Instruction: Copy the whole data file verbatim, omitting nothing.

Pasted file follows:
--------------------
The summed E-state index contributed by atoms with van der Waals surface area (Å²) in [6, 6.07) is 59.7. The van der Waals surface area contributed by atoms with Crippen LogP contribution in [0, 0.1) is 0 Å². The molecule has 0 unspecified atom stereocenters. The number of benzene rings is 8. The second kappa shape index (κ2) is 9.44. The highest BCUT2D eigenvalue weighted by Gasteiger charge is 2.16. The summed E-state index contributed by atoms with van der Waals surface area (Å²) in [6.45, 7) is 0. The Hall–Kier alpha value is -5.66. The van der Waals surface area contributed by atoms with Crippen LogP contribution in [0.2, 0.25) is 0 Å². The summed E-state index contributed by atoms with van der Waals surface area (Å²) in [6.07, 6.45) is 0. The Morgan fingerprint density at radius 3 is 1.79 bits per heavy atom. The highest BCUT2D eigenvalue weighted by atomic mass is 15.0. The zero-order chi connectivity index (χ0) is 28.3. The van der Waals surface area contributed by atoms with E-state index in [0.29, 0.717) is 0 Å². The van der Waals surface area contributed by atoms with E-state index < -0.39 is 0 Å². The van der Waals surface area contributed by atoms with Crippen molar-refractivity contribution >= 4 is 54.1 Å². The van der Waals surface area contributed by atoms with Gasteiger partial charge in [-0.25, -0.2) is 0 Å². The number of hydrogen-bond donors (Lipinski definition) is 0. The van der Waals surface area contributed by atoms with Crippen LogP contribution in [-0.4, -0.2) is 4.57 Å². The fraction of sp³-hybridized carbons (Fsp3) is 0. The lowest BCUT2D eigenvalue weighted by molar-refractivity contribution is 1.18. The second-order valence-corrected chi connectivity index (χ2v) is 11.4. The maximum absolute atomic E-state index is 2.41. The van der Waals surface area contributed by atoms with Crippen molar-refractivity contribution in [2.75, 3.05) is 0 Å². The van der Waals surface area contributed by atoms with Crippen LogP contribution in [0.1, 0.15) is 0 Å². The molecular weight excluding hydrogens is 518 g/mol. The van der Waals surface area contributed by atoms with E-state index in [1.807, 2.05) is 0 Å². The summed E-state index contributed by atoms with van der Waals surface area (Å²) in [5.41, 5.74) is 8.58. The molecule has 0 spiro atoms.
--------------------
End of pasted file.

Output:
The summed E-state index contributed by atoms with van der Waals surface area (Å²) in [6, 6.07) is 59.7. The van der Waals surface area contributed by atoms with Crippen LogP contribution in [0, 0.1) is 0 Å². The molecule has 0 unspecified atom stereocenters. The number of benzene rings is 8. The second kappa shape index (κ2) is 9.44. The highest BCUT2D eigenvalue weighted by Gasteiger charge is 2.16. The summed E-state index contributed by atoms with van der Waals surface area (Å²) in [6.45, 7) is 0. The Hall–Kier alpha value is -5.66. The van der Waals surface area contributed by atoms with Crippen LogP contribution in [0.2, 0.25) is 0 Å². The summed E-state index contributed by atoms with van der Waals surface area (Å²) in [6.07, 6.45) is 0. The Morgan fingerprint density at radius 3 is 1.79 bits per heavy atom. The highest BCUT2D eigenvalue weighted by atomic mass is 15.0. The zero-order chi connectivity index (χ0) is 28.3. The van der Waals surface area contributed by atoms with E-state index in [0.29, 0.717) is 0 Å². The van der Waals surface area contributed by atoms with E-state index < -0.39 is 0 Å². The van der Waals surface area contributed by atoms with Crippen molar-refractivity contribution >= 4 is 54.1 Å². The van der Waals surface area contributed by atoms with Gasteiger partial charge in [-0.25, -0.2) is 0 Å². The number of hydrogen-bond donors (Lipinski definition) is 0. The van der Waals surface area contributed by atoms with Crippen LogP contribution in [-0.4, -0.2) is 4.57 Å². The fraction of sp³-hybridized carbons (Fsp3) is 0. The lowest BCUT2D eigenvalue weighted by molar-refractivity contribution is 1.18. The second-order valence-corrected chi connectivity index (χ2v) is 11.4. The maximum absolute atomic E-state index is 2.41. The van der Waals surface area contributed by atoms with Crippen molar-refractivity contribution in [2.75, 3.05) is 0 Å². The van der Waals surface area contributed by atoms with Crippen LogP contribution in [0.1, 0.15) is 0 Å². The molecular weight excluding hydrogens is 518 g/mol. The van der Waals surface area contributed by atoms with E-state index in [1.807, 2.05) is 0 Å². The summed E-state index contributed by atoms with van der Waals surface area (Å²) in [5.41, 5.74) is 8.58. The molecule has 0 spiro atoms.